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THE SOUTH AFRICAN MECHANICAL ENGINEER

Supporting Association:

20/11/2014 09:59

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AWARDS

Young Welder of the Year 2015 Jacobus van Deventer has won the Young Welder of the Year 2015 competition and will go on to represent South Africa at the WorldSkills competition to be held in Sao Paulo, Brazil, from 11-16 August 2015.

Morris Maroga SAIW President and Jaco van Deventer Young Welder of the Year 2015

Jaco is only 20, but the quality of his work is beyond his years,” says SAIW’s (SA Institute of Welding) Etienne Nell, the Young Welder of the Year convenor. “He also has an excellent work ethic and is willing to learn. We are hoping for a competitive showing by him in Sao Paolo,” says Etienne. Jaco, who is apprenticed at Steinmüller, faced tough competition this year, and only beat overall runner-up Romario Arendse from West Coast College by 1.25 points. The win boiled down to the stainless steel section of the competition, which required the young welders to weld a

7744 - COPPERBELT 2015 HALF PAGE AD SA MECHANICAL ENGINEER.indd 1

Romario Arendse (left) - overall runner up with Morris Maroga, SAIW President

box without rotating or moving it in any way. Jaco scored an impressive 9.3/10 for this project, pushing him to the front of the competition. Etienne remarks, “The competition has generated a great deal of interest from all over the country. With 20 finalists, we had a record number of participants this year and as this has become the foremost skills test for young welders in South Africa, we expect participation to continue growing.” Southern African Institute of Welding, Jim Guild, Tel: (011) 298-2100, Email:guildj@saiw.co.za www.saiw.co.za

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MARKET FORUM

Key Topics South Africa’s Department of Energy is throwing its full weight behind efforts by the utility industry to find urgent and sustainable solutions to current energy challenges, says African Utility Week event director, Evan Schiff. The conference and exhibition takes place from 12-14 May in Cape Town. Every year African Utility Week gathers the industry to learn, share knowledge and debate the key topics that will secure the future development of Africa’s power and water industries. Topics will range from regional collaboration in the power sector to the untapped potential of renewable energy and investment challenges. African Utility Week and Clean Power Africa, www.african-utility-week.com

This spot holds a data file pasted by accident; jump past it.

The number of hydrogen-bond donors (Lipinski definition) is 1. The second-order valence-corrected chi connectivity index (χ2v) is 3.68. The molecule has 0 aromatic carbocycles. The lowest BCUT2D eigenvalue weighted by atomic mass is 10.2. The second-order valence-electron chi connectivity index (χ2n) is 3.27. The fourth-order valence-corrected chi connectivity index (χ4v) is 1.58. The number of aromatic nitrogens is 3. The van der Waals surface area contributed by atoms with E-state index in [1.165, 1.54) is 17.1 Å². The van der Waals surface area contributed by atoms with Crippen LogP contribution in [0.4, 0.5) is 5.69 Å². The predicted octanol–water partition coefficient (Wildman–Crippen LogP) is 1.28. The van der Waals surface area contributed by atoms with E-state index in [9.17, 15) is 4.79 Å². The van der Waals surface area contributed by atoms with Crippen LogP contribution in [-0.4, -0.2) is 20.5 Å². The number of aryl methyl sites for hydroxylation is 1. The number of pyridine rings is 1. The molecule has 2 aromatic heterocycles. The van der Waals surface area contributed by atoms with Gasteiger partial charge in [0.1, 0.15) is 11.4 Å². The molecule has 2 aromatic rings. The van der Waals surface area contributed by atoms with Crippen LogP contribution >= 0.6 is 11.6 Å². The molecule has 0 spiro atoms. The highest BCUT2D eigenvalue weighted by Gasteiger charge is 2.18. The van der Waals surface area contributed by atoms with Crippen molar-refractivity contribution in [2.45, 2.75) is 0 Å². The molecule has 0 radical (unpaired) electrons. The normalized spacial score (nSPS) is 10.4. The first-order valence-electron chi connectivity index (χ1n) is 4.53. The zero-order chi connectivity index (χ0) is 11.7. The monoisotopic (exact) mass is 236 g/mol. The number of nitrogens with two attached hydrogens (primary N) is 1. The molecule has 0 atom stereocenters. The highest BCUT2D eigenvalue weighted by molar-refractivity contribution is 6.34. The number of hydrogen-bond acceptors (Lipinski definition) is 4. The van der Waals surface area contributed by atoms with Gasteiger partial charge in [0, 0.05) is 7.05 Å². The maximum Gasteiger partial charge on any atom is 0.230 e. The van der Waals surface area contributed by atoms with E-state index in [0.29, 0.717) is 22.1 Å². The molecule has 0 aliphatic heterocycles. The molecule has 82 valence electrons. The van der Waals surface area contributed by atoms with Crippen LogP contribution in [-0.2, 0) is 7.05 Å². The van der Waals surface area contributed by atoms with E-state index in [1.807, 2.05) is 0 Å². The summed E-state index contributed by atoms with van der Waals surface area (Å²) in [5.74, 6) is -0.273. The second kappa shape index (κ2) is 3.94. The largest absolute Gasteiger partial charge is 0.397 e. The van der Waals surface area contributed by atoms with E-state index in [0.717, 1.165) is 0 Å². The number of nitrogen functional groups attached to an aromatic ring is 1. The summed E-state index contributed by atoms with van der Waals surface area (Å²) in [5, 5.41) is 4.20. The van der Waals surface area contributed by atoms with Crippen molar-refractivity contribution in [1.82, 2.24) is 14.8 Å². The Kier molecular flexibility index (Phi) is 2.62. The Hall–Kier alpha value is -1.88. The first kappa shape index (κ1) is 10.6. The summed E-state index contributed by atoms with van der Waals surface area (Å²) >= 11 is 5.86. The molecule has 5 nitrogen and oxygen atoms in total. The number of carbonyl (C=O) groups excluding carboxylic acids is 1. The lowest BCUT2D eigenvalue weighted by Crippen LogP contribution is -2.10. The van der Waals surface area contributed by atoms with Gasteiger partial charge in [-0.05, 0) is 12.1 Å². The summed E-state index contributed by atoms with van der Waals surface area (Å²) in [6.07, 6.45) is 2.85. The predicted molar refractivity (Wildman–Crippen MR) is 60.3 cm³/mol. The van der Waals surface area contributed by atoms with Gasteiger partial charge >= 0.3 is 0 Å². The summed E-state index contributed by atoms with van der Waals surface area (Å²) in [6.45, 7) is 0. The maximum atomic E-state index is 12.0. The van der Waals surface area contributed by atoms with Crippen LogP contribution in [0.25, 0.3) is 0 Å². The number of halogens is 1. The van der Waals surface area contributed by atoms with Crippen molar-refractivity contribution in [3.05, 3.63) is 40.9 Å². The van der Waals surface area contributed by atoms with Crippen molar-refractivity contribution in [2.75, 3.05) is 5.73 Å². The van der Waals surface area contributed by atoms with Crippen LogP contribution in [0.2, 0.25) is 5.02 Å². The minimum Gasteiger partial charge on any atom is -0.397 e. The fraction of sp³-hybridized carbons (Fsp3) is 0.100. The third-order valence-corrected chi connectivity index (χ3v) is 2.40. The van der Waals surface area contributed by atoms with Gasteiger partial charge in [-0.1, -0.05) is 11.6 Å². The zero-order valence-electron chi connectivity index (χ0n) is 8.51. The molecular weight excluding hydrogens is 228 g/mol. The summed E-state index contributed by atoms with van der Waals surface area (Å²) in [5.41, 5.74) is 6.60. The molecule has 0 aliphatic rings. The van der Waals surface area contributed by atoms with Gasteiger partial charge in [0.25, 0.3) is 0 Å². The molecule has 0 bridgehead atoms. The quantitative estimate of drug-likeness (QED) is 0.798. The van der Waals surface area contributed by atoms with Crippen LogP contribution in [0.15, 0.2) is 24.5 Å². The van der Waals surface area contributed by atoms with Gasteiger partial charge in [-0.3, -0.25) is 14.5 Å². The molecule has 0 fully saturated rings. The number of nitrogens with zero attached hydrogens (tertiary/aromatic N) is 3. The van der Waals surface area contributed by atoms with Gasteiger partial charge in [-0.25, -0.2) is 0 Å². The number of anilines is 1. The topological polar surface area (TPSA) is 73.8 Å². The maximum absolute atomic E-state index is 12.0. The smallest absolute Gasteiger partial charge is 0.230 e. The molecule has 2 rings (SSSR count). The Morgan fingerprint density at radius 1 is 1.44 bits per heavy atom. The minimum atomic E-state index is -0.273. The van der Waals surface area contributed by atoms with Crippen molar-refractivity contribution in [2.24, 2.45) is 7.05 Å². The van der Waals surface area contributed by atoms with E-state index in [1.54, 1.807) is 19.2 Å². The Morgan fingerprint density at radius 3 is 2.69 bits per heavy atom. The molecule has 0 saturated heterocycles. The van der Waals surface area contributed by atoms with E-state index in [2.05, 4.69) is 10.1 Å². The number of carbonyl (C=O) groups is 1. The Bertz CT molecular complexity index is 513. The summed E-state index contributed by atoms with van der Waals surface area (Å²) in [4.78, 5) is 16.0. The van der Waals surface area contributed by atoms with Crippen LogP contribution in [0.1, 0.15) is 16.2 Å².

Basic Prediction Data With the latest update to AMS Suite: Machinery Health Manager, the CSI 6500 protection system communicates additional prediction data to allow users to make real-time decisions on operating their critical assets. Emerson Process Management has expanded the protection of critical assets to include basic prediction capabilities with only minimal time and wiring investments. These basic prediction capabilities for the CSI 6500 protection system are available in the recently released version 5.61 of AMS

Suite: Machinery Health Manager. Using a simple Ethernet connection from the CSI 6500, users receive periodic parameter trends and spectrum/waveform data delivered at specific intervals. This data is particularly useful for determining the health of sleeve bearings on turbo machinery. This automated process for acquiring prediction data eliminates the need to connect to buffered outputs on the protection system and reduces the risk of inadvertently causing a machine trip. In addition, waveform data from the CSI

Making SA’s Food Safe The South African food industry is taking matters into its own hands. Food manufacturers and retailers are now working together to become self-regulated in terms of food safety and compliance so that not only domestic consumers but also entire industries, such as tourism and the international investment sector, may be confident about the food that is produced and consumed in South Africa. For self-regulation to take place, the food industry needs to check every stage of its supply chain and be rigorous about its certification, auditing, label verification and overall operational standards. Amanda Rogaly, MD of FoodSure says some of the big food companies in South Africa are already well on their

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6500 is now incorporated onto the circular polar plots available in AMS Machinery Manager v5.61, facilitating diagnosis of developing valve faults in reciprocating compressors. Emerson’s AMS Machinery Manager integrates data from route-based, online, and wireless vibration solutions as well as third-party oil and infrared analysis data to provide a complete picture of machinery health. Emerson Process Management Michael Eksteen, Tel: (011) 451-3700 Email: Michael.Eksteen@Emerson.com